Georgia College’s COVID case spike creates big test for campus



MILLEDGEVILLE — Georgia College students are more than a month away from midterm exams, but an important test for everyone here will take place this weekend.

The number of students diagnosed with COVID-19 has risen significantly in recent days: 25 reported Tuesday, 36 on Wednesday, 62 on Thursday. Forty-four student cases were reported Friday on its website. The college has recorded a total of 223 cases since it began recording cases in mid-June.

School leaders are hoping the totals will decline, but the potential for weekend parties and other large gatherings where students could put themselves in danger of contracting the disease looms.

Georgia College President Steve Dorman released a video Friday urging students to follow social distancing practices. The student government association president posted a similar message on social media. Administrators plan to have discussions with apartment companies to discourage students from having off-campus gatherings they believe are responsible for most of the cases.

The city council passed an ordinance Friday requiring residents to wear a face covering in public places that takes effect at 8 a.m. Saturday. The ordinance was in the works several weeks ago, and unrelated to the school, but city manager Hank Griffeth said “we anticipate it will help those folks.”

The state’s public college system, which includes Georgia College, has a mask mandate for all its campuses, but many students at the off-campus gatherings are attending without masks, photos show.

Some on campus are skeptical about cases declining. The college needs to step up its asymptomatic testing, said Brandy Kennedy, a political science and public administration professor. She believes the spike in cases stems largely from in-person rush events organized by Greek Life organizations before classes began Aug. 12.

“I absolutely expect the numbers to continue to rise,” Kennedy said.

Some of the state’s largest public universities, such as Georgia Tech and the University of Georgia, are doing their own testing and released results in about two days. Smaller schools such as Georgia College are testing in different ways.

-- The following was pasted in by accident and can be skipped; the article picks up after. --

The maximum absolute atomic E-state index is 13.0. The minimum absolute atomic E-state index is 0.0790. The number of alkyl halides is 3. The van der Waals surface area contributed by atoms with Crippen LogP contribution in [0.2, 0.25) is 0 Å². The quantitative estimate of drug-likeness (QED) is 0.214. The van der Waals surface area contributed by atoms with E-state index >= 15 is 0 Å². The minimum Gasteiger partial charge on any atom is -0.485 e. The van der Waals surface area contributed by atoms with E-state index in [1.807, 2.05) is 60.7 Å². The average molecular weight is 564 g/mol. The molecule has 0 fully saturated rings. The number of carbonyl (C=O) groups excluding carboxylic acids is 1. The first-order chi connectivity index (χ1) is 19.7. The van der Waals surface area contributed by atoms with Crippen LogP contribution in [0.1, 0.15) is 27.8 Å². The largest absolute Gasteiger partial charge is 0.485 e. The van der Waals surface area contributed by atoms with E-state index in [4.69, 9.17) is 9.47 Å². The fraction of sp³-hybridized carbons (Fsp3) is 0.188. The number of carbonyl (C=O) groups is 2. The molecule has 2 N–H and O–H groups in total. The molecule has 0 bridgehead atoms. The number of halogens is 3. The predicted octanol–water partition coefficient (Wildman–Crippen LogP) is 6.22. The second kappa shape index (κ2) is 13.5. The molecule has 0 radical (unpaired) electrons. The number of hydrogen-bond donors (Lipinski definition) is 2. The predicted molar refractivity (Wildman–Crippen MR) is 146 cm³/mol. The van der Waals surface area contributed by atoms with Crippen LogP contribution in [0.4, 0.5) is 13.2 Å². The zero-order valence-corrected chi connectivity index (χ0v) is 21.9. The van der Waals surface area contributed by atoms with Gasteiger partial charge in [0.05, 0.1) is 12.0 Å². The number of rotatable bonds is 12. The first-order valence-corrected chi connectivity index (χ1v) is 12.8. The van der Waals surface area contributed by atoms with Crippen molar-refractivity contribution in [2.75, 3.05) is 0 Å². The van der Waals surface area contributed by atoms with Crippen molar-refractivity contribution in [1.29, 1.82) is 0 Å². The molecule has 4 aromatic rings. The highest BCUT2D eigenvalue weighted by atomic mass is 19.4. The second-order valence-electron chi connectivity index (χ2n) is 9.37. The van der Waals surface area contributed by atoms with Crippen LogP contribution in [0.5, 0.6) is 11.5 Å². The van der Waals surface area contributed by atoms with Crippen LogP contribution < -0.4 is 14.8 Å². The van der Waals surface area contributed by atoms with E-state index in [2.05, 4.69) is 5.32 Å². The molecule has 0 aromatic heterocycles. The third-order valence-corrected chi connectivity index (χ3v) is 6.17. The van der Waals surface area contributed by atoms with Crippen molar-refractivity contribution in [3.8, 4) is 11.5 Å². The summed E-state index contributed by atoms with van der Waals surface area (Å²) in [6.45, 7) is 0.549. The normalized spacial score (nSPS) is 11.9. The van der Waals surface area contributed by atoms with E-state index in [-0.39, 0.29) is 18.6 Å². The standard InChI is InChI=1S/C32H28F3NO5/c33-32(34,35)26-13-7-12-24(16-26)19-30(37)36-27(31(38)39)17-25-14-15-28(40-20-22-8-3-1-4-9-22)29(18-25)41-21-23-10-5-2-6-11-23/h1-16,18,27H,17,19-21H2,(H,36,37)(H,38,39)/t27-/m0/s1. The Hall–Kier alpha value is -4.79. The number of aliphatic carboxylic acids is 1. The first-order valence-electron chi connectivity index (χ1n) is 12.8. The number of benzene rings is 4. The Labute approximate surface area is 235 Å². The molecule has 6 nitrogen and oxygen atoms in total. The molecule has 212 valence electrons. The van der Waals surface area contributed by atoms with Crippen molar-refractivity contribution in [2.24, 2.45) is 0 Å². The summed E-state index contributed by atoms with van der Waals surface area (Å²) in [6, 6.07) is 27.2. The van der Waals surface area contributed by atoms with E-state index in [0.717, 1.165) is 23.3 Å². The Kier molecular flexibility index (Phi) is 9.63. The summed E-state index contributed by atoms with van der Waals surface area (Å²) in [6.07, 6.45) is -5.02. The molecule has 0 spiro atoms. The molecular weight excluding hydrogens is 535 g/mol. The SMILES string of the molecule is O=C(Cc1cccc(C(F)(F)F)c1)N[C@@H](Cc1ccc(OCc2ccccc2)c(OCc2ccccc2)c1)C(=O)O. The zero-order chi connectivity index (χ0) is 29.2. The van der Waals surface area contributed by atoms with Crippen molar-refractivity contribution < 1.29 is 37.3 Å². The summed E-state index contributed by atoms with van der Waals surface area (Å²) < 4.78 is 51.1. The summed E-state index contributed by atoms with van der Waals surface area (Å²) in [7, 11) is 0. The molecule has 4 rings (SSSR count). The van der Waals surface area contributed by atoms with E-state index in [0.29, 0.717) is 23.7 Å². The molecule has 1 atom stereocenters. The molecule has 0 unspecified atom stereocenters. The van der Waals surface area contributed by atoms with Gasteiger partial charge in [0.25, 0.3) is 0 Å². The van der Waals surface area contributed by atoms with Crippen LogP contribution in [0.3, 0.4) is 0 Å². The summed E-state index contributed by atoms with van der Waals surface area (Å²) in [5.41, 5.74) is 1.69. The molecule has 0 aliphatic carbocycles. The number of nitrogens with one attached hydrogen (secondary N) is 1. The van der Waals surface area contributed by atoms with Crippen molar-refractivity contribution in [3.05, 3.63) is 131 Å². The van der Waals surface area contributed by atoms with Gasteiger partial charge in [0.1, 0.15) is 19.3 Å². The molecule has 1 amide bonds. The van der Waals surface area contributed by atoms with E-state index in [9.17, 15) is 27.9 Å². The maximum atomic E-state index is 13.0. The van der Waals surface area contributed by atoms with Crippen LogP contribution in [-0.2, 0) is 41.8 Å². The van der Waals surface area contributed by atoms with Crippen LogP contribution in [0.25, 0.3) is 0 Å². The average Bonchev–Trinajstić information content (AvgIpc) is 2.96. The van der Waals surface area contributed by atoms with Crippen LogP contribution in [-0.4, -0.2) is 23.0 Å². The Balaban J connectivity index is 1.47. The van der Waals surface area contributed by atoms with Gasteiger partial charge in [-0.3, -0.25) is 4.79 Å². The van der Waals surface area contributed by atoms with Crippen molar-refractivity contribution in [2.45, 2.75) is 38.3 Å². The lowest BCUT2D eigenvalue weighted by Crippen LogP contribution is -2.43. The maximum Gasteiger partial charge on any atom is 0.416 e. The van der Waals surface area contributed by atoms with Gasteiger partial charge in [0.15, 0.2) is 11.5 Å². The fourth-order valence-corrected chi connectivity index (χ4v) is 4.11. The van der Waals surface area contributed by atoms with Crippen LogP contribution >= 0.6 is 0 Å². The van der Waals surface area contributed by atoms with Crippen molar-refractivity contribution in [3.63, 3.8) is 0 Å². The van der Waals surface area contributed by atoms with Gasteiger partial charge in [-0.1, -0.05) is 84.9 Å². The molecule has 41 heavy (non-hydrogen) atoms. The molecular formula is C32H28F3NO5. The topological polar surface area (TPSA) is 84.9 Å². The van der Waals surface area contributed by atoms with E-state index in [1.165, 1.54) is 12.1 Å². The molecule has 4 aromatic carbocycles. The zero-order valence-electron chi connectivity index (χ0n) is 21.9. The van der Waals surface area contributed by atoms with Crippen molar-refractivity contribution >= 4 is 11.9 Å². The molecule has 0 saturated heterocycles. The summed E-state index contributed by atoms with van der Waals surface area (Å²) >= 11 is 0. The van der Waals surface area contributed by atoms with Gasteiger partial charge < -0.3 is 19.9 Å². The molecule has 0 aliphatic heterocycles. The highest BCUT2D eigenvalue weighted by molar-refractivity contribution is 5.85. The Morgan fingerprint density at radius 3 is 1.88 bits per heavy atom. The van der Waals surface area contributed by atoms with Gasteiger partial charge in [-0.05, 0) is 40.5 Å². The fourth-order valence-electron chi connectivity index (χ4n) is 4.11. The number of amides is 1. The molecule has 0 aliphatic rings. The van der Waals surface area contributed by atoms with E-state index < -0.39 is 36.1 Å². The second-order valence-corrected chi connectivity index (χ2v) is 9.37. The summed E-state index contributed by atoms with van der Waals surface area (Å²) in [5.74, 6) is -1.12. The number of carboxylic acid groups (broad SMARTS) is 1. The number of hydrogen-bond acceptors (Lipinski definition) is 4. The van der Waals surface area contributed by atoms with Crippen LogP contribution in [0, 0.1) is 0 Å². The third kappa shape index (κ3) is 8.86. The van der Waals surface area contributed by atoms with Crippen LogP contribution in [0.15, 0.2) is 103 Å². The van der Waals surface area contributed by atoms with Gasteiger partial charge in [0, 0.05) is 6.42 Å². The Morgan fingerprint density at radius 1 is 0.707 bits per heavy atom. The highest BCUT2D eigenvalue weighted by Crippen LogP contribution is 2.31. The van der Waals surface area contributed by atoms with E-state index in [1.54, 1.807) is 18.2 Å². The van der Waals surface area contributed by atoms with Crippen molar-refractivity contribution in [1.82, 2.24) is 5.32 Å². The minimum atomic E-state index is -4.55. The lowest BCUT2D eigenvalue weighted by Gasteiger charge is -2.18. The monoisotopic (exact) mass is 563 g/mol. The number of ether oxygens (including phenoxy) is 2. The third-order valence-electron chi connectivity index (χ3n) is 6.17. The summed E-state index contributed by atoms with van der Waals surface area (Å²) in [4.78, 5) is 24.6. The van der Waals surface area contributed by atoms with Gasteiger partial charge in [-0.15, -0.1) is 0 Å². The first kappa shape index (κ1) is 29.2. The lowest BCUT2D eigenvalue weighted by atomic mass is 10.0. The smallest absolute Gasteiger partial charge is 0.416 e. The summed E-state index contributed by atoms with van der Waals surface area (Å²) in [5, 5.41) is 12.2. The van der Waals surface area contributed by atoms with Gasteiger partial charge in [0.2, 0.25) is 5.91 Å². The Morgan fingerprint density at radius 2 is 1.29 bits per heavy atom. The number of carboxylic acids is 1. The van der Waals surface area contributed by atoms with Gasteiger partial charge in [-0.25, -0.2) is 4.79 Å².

Georgia College has partnered with the state to offer testing at the local health department, two CVS pharmacies and private facilities. The tests are sent to a lab, and results can range from one day to up to a week. Some students are opting for tests from companies unaffiliated with Georgia College that have either stopped testing or run out of tests, said Shawn Brooks, its vice president for student affairs.

To date, Brooks said, no students have had serious symptoms.

Brooks partly attributes the high numbers to students who were excited to see each other when they returned to campus and sometimes forgot social distancing best practices when they left campus.

“They get off campus and relax their methods of masking and social distancing,” he said.



Georgia College is one of the few University System of Georgia institutions to post daily numbers on how many students and employees have tested positive for COVID-19. Officials say they want to be transparent.

The school is located about 80 miles southeast of Atlanta. Its six-year graduation rate last year was about 64%, slightly above the systemwide average of 62%. About 7,000 students enrolled here last year, less than one-fifth of the University of Georgia’s enrollment.

A few hundred students were on campus for classes Friday. Most wore masks while walking under the stately oak trees on the campus green. Some didn’t wear masks as they played spikeball on the green or gathered outside.

It’s a quiet campus. Students turned their heads when a police car blared its siren as it passed.

The party scene consists of the fraternity and sorority houses. There are also a few restaurant/bars within walking distance downtown, sandwiched between an eclectic collection of boutiques, salons, an ice cream shop and a movie theater converted into a Barnes & Noble campus bookstore.



First-year students Harper Wall and Emily Brown, both 18, have noticed more students wearing masks in recent days. The students live together on campus and have paid attention to increases in confirmed cases and are worried it may result in the school switching to online learning.

Georgia College officials said they have no such current plans. Any changes, they said, would be made in consultation with the University System.

“We want to stay here,” Wall said.

“Especially since we’ve met all these people,” Brown said.

Wall said she’s heard classmates say they plan to “stay home and lay low this weekend.”